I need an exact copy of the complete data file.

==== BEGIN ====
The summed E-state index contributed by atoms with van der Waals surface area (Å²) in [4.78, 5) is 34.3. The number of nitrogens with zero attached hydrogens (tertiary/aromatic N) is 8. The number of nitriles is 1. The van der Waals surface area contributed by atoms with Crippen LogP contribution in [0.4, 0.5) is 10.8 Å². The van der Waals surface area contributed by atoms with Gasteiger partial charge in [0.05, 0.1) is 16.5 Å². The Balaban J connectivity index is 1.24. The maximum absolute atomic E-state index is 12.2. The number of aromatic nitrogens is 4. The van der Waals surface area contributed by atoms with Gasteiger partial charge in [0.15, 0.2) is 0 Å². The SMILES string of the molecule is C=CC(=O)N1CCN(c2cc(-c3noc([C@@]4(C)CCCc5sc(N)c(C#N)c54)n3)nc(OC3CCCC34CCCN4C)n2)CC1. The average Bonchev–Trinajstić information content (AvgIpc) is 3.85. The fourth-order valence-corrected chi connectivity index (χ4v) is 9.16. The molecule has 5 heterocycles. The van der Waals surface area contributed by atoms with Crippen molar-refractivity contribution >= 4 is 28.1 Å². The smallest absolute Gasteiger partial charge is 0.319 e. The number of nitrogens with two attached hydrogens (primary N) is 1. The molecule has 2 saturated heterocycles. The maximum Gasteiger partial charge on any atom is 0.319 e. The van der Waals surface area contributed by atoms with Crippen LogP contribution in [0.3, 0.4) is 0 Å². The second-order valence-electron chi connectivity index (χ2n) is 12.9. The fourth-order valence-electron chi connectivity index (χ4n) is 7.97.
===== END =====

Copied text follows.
The summed E-state index contributed by atoms with van der Waals surface area (Å²) in [4.78, 5) is 34.3. The number of nitrogens with zero attached hydrogens (tertiary/aromatic N) is 8. The number of nitriles is 1. The van der Waals surface area contributed by atoms with Crippen LogP contribution in [0.4, 0.5) is 10.8 Å². The van der Waals surface area contributed by atoms with Gasteiger partial charge in [0.05, 0.1) is 16.5 Å². The Balaban J connectivity index is 1.24. The maximum absolute atomic E-state index is 12.2. The number of aromatic nitrogens is 4. The van der Waals surface area contributed by atoms with Gasteiger partial charge in [0.15, 0.2) is 0 Å². The SMILES string of the molecule is C=CC(=O)N1CCN(c2cc(-c3noc([C@@]4(C)CCCc5sc(N)c(C#N)c54)n3)nc(OC3CCCC34CCCN4C)n2)CC1. The average Bonchev–Trinajstić information content (AvgIpc) is 3.85. The fourth-order valence-corrected chi connectivity index (χ4v) is 9.16. The molecule has 5 heterocycles. The van der Waals surface area contributed by atoms with Crippen molar-refractivity contribution >= 4 is 28.1 Å². The smallest absolute Gasteiger partial charge is 0.319 e. The number of nitrogens with two attached hydrogens (primary N) is 1. The molecule has 2 saturated heterocycles. The maximum Gasteiger partial charge on any atom is 0.319 e. The van der Waals surface area contributed by atoms with Crippen LogP contribution in [0.3, 0.4) is 0 Å². The second-order valence-electron chi connectivity index (χ2n) is 12.9. The fourth-order valence-electron chi connectivity index (χ4n) is 7.97.